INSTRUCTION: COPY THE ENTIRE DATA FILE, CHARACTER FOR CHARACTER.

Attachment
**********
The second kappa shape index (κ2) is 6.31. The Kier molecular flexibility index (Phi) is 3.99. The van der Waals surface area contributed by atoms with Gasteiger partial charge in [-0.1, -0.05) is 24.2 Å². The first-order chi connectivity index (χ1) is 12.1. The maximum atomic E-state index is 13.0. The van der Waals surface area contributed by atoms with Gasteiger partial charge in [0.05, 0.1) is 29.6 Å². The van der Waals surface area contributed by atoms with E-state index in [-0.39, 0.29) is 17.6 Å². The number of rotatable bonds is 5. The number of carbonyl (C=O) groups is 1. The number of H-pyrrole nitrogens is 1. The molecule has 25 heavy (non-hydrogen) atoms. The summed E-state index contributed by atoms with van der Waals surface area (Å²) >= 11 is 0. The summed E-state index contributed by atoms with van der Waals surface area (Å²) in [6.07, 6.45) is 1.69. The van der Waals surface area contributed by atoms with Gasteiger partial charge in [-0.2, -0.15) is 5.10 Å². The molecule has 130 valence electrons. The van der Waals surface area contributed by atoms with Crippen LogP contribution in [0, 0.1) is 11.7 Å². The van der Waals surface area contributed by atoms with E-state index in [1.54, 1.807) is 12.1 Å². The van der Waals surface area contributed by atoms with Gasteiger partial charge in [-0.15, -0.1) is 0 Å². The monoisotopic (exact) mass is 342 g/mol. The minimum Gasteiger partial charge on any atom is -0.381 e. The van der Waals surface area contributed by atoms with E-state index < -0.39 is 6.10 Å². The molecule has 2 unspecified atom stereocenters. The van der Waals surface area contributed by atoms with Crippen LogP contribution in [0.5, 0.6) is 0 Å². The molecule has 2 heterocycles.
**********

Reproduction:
The second kappa shape index (κ2) is 6.31. The Kier molecular flexibility index (Phi) is 3.99. The van der Waals surface area contributed by atoms with Gasteiger partial charge in [-0.1, -0.05) is 24.2 Å². The first-order chi connectivity index (χ1) is 12.1. The maximum atomic E-state index is 13.0. The van der Waals surface area contributed by atoms with Gasteiger partial charge in [0.05, 0.1) is 29.6 Å². The van der Waals surface area contributed by atoms with E-state index in [-0.39, 0.29) is 17.6 Å². The number of rotatable bonds is 5. The number of carbonyl (C=O) groups is 1. The number of H-pyrrole nitrogens is 1. The molecule has 25 heavy (non-hydrogen) atoms. The summed E-state index contributed by atoms with van der Waals surface area (Å²) >= 11 is 0. The summed E-state index contributed by atoms with van der Waals surface area (Å²) in [6.07, 6.45) is 1.69. The van der Waals surface area contributed by atoms with Gasteiger partial charge in [-0.2, -0.15) is 5.10 Å². The molecule has 130 valence electrons. The van der Waals surface area contributed by atoms with Crippen LogP contribution in [0, 0.1) is 11.7 Å². The van der Waals surface area contributed by atoms with E-state index in [1.54, 1.807) is 12.1 Å². The van der Waals surface area contributed by atoms with Gasteiger partial charge in [-0.15, -0.1) is 0 Å². The monoisotopic (exact) mass is 342 g/mol. The minimum Gasteiger partial charge on any atom is -0.381 e. The van der Waals surface area contributed by atoms with E-state index < -0.39 is 6.10 Å². The molecule has 2 unspecified atom stereocenters. The van der Waals surface area contributed by atoms with Crippen LogP contribution in [0.5, 0.6) is 0 Å². The molecule has 2 heterocycles.